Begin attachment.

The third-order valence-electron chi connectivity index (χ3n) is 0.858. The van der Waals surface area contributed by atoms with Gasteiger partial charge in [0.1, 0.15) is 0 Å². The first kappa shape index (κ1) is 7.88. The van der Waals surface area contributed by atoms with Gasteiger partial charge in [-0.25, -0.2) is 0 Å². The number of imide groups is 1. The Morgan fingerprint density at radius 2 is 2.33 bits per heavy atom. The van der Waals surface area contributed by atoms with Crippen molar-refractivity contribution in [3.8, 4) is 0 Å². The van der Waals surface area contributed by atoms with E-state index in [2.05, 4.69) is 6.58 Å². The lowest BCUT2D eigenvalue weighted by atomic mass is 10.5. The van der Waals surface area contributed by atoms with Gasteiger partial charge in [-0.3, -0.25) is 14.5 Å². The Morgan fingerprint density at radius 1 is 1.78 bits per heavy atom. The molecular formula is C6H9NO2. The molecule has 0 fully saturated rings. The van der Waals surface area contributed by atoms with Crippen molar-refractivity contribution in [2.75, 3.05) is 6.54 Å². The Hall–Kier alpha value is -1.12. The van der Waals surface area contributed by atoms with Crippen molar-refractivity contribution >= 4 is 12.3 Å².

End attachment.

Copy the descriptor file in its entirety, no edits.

The third-order valence-electron chi connectivity index (χ3n) is 0.858. The van der Waals surface area contributed by atoms with Gasteiger partial charge in [0.1, 0.15) is 0 Å². The first kappa shape index (κ1) is 7.88. The van der Waals surface area contributed by atoms with Gasteiger partial charge in [-0.25, -0.2) is 0 Å². The number of imide groups is 1. The Morgan fingerprint density at radius 2 is 2.33 bits per heavy atom. The van der Waals surface area contributed by atoms with Crippen molar-refractivity contribution in [3.8, 4) is 0 Å². The van der Waals surface area contributed by atoms with E-state index in [2.05, 4.69) is 6.58 Å². The lowest BCUT2D eigenvalue weighted by atomic mass is 10.5. The van der Waals surface area contributed by atoms with Gasteiger partial charge in [-0.3, -0.25) is 14.5 Å². The Morgan fingerprint density at radius 1 is 1.78 bits per heavy atom. The molecular formula is C6H9NO2. The molecule has 0 fully saturated rings. The van der Waals surface area contributed by atoms with Crippen molar-refractivity contribution in [2.75, 3.05) is 6.54 Å². The Hall–Kier alpha value is -1.12. The van der Waals surface area contributed by atoms with Crippen molar-refractivity contribution >= 4 is 12.3 Å².